Students Volunteer to Reduce HECS Fees? – VA Responds
Monday, 16th February 2009 at 2:52 pm
Volunteering Australia wants more public discussion around the Federal Government’s interest in a “Youth Corp” program that would allow students to reduce their HECS fee obligations through their volunteering.
The peak body, in a submission to the Government says the scheme outlined as a ‘top idea’ at last year’s 2020 Summit does not fall within the accepted definition and principals of formal volunteering.
The topic resurfaced as a hot issue more recently as the Government announced it was considering the idea.
Volunteering Australia says offsetting or reducing student debt through volunteering could be construed as financial payment for volunteering, which is also not consistent with the definition of volunteering.
VA says it supports an initiative of encouragement and choice, without compulsion and with the benefits to individual participants not being likened to payments.
However, Volunteering Australia believes that the initiative could be more successfully reframed as a “community investment” scheme – the Higher Education Community Investment Scheme (HECIS) – the reallocation of (student) debt to the Not for Profit sector in the form of time, commitment, skills and expertise.
In developing the HECIS scheme of “community investment” Volunteering Australia recognises that it would benefit volunteering in general, as research suggests exposure to active community participation in youth and through family involvement increases participation in adult life.
VA says any proposed scheme should consider potential additional burden on students’ time. It is reported by students that the constraints of time due to study requirements and the financial necessity of working often leaves little time for other areas of their life.
Another consideration relates to the costs of volunteering. It is often overlooked that volunteers incur costs relating to the volunteer roles they choose.
Volunteering Australia research into the costs of volunteering found that almost all volunteers incur expenses that are not reimbursed and these costs are not insignificant over the course of a year, dependent upon intensity and frequency of volunteering ($600 per annum averaged across all volunteers, but can be as high as $1200 in sectors such as sport and recreation and emergency services).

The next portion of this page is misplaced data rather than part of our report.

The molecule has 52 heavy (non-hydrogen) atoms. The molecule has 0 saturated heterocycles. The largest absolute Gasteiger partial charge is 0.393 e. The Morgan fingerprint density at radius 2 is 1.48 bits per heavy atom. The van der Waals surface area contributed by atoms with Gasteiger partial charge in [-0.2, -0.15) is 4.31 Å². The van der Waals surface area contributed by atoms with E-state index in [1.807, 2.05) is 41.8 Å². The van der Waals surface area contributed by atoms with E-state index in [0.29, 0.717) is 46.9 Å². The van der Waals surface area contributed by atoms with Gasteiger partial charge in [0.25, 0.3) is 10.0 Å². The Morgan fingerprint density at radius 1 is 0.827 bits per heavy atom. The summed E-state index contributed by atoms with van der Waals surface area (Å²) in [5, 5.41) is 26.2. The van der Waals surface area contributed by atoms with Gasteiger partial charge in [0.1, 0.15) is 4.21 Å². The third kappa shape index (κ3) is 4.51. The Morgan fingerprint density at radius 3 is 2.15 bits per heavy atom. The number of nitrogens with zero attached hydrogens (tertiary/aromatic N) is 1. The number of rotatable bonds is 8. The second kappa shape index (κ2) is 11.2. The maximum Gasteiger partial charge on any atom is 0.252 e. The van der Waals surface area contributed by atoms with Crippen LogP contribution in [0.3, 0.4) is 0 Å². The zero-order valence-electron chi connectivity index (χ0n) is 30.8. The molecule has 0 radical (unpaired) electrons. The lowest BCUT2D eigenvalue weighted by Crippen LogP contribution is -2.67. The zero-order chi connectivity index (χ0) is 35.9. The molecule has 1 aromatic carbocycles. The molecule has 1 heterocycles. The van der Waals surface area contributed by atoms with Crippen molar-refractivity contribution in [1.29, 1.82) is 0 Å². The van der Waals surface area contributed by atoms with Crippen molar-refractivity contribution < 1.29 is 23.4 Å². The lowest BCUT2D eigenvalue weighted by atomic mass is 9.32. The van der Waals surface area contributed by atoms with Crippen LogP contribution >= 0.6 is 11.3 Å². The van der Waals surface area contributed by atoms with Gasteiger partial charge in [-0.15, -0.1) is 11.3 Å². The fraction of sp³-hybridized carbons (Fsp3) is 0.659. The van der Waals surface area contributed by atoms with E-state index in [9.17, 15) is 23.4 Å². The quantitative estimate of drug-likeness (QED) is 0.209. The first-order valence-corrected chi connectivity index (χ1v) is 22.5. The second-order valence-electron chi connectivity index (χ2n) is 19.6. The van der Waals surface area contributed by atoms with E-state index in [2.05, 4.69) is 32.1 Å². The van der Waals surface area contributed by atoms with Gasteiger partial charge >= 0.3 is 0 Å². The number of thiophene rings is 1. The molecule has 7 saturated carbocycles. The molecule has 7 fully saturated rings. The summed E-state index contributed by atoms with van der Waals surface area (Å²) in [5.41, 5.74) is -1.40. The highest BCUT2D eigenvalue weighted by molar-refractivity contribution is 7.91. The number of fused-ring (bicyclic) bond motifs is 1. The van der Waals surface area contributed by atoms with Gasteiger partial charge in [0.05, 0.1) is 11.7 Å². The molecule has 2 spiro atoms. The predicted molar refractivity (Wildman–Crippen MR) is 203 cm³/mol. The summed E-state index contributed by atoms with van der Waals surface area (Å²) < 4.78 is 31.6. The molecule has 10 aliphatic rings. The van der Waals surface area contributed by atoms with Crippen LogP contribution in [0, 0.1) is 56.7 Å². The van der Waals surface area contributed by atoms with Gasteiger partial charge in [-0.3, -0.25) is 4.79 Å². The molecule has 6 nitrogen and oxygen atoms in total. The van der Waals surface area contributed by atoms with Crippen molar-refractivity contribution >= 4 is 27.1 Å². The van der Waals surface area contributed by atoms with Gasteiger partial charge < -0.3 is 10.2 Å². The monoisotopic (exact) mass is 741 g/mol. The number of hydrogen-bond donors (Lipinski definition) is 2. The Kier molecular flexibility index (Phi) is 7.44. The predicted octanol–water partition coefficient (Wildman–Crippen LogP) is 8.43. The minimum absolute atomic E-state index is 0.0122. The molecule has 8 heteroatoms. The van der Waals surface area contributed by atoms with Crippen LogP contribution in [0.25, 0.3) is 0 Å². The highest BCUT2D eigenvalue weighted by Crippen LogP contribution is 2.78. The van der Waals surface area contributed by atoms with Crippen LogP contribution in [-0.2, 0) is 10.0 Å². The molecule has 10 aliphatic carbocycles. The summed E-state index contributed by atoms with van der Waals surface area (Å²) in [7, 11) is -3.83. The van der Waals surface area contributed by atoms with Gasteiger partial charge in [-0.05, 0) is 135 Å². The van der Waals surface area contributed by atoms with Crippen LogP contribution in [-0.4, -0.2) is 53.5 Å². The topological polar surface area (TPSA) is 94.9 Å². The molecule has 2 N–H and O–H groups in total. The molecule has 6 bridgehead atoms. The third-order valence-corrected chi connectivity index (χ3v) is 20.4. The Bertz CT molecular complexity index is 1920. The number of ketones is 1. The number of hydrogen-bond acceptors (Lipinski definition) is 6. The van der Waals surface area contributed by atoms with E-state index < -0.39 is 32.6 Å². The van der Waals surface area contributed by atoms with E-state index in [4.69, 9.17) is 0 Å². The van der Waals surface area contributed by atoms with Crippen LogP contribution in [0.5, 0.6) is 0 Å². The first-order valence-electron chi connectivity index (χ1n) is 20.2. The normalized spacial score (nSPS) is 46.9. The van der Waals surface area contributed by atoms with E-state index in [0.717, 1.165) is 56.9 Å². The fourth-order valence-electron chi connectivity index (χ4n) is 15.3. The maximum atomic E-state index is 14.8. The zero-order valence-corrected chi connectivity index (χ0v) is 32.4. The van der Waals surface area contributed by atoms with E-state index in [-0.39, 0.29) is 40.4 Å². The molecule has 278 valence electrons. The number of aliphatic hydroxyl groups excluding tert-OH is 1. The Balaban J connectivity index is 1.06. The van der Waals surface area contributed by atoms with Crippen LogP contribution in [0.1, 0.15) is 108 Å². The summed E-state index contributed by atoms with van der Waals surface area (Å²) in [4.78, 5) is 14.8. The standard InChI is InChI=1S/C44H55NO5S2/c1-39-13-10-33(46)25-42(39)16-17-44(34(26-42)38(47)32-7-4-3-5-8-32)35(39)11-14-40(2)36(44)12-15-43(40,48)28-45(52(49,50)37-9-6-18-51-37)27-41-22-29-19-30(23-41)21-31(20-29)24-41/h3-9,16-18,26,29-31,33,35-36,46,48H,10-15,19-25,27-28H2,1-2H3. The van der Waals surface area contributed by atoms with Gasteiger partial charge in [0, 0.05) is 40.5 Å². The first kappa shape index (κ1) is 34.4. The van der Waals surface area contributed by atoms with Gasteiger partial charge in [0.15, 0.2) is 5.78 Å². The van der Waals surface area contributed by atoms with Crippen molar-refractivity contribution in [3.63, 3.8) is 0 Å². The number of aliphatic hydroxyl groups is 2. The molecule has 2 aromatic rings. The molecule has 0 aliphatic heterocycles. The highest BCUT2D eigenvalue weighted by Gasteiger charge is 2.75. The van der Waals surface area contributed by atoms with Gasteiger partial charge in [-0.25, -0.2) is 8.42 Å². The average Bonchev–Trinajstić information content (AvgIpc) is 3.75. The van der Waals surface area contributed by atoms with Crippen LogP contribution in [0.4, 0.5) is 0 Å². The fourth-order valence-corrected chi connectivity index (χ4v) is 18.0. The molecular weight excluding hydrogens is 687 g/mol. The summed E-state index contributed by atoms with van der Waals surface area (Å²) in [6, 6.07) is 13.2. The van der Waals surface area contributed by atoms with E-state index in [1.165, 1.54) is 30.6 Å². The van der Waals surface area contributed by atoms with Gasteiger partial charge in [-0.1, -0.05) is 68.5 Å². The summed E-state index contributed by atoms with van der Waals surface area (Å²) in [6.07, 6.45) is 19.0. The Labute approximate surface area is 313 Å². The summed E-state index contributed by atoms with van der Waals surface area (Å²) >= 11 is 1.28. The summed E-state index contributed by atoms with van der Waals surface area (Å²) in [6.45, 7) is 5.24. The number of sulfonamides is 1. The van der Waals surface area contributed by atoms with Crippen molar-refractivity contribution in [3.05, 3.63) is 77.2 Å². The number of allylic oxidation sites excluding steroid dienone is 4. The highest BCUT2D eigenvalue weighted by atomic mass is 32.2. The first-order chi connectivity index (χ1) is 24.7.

Volunteering Australia says that a proposed scheme of community investment should not commence until after students have completed their study and have commenced repayment of their debt, as is current practice under HECS.
The peak body says there is need to consider the practical implementation of such a scheme and the impact on under- resourced community organisations.
Any proposed scheme, it says, would require the acknowledgement of the costs associated with, and additional funding for, not for profit organisations engaging and managing participants of a “community corps”.
Importantly, recognition by Government that the existing national, state and regional structure of volunteer organisations is well placed to advise and support a scheme of “community investment”.
It says the establishment of a parallel infrastructure to manage a community investment scheme would be seen by the voluntary sector as a duplication of resources and a potential drain on funding.
Volunteering Australia therefore recommends that Government investigates the benefits of boosting support to the existing volunteer infrastructure to manage the administration of such a scheme.
Beyond HECS Volunteering Australia says there could be a situation where other participants in post secondary education might seek an opportunity to reduce costs and potential debt associated with study, for example in the TAFE sector. In designing such a scheme of community service to reduce debt, consideration must be given to the flow on to other sectors and how narrowly or broadly a scheme should be applied.
In summary Volunteering Australia offers the following recommendations to Government:
– Encourage participation in the scheme at the conclusion of study to avoid additional burden on students during their study time;
– Clarify whether a proposed scheme would include existing contribution being made by many students as eligible HECS reduction given the current high participation rate in volunteering by people aged 18-24;
– Address the issue of costs incurred by individuals participating in community service;
– Ensure that community activities offered as community service are mutually beneficial – to community organisations and students – and not simply a means to pay off HECS debt;
– Address sector infrastructure costs and needs to avoid additional burden on under resourced community organisations;
– Support and enhance existing volunteering infrastructure of national, state and regional organisations thus avoiding duplication of resources in the creation of parallel infrastructure;
– Define the scope to ensure equity across other areas of post-secondary study where costs and debt may be prohibitive.
The full report can be downloaded at: http://www.volunteeringaustralia.org/files/W566K5BKBC/HECS_and_volunteering.pdf